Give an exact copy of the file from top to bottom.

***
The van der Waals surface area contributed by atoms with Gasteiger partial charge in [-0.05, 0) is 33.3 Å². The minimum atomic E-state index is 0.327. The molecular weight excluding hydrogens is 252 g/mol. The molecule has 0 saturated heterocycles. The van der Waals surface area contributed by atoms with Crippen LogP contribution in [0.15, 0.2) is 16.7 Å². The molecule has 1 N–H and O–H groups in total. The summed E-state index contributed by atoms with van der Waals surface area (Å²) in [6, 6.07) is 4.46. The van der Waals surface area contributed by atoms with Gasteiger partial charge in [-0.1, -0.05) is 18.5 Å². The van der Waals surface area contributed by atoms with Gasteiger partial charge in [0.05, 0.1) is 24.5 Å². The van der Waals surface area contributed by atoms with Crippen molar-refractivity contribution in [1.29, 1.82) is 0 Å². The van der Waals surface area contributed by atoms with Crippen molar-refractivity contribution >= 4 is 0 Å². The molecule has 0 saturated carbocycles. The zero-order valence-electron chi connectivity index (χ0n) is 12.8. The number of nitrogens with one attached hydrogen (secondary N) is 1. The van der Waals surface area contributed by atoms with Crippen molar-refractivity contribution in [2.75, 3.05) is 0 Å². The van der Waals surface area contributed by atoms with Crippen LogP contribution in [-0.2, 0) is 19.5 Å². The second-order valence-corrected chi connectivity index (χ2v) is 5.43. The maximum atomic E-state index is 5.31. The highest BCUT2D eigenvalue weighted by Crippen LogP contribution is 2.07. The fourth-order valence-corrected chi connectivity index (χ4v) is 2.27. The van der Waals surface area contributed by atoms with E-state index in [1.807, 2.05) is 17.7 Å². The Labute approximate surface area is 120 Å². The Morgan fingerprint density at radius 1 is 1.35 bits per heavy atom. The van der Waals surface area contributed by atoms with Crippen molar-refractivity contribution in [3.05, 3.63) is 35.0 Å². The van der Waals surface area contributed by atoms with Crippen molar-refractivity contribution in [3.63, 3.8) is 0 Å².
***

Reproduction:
The van der Waals surface area contributed by atoms with Gasteiger partial charge in [-0.05, 0) is 33.3 Å². The minimum atomic E-state index is 0.327. The molecular weight excluding hydrogens is 252 g/mol. The molecule has 0 saturated heterocycles. The van der Waals surface area contributed by atoms with Crippen LogP contribution in [0.15, 0.2) is 16.7 Å². The molecule has 1 N–H and O–H groups in total. The summed E-state index contributed by atoms with van der Waals surface area (Å²) in [6, 6.07) is 4.46. The van der Waals surface area contributed by atoms with Gasteiger partial charge in [-0.1, -0.05) is 18.5 Å². The van der Waals surface area contributed by atoms with Gasteiger partial charge in [0.05, 0.1) is 24.5 Å². The van der Waals surface area contributed by atoms with Crippen molar-refractivity contribution in [1.29, 1.82) is 0 Å². The van der Waals surface area contributed by atoms with Crippen molar-refractivity contribution >= 4 is 0 Å². The molecule has 0 saturated carbocycles. The zero-order valence-electron chi connectivity index (χ0n) is 12.8. The number of nitrogens with one attached hydrogen (secondary N) is 1. The van der Waals surface area contributed by atoms with Crippen molar-refractivity contribution in [2.75, 3.05) is 0 Å². The van der Waals surface area contributed by atoms with Crippen LogP contribution in [-0.2, 0) is 19.5 Å². The second-order valence-corrected chi connectivity index (χ2v) is 5.43. The maximum atomic E-state index is 5.31. The highest BCUT2D eigenvalue weighted by Crippen LogP contribution is 2.07. The fourth-order valence-corrected chi connectivity index (χ4v) is 2.27. The van der Waals surface area contributed by atoms with E-state index in [1.807, 2.05) is 17.7 Å². The Labute approximate surface area is 120 Å². The Morgan fingerprint density at radius 1 is 1.35 bits per heavy atom. The van der Waals surface area contributed by atoms with Crippen molar-refractivity contribution in [3.05, 3.63) is 35.0 Å². The van der Waals surface area contributed by atoms with Crippen molar-refractivity contribution in [3.63, 3.8) is 0 Å².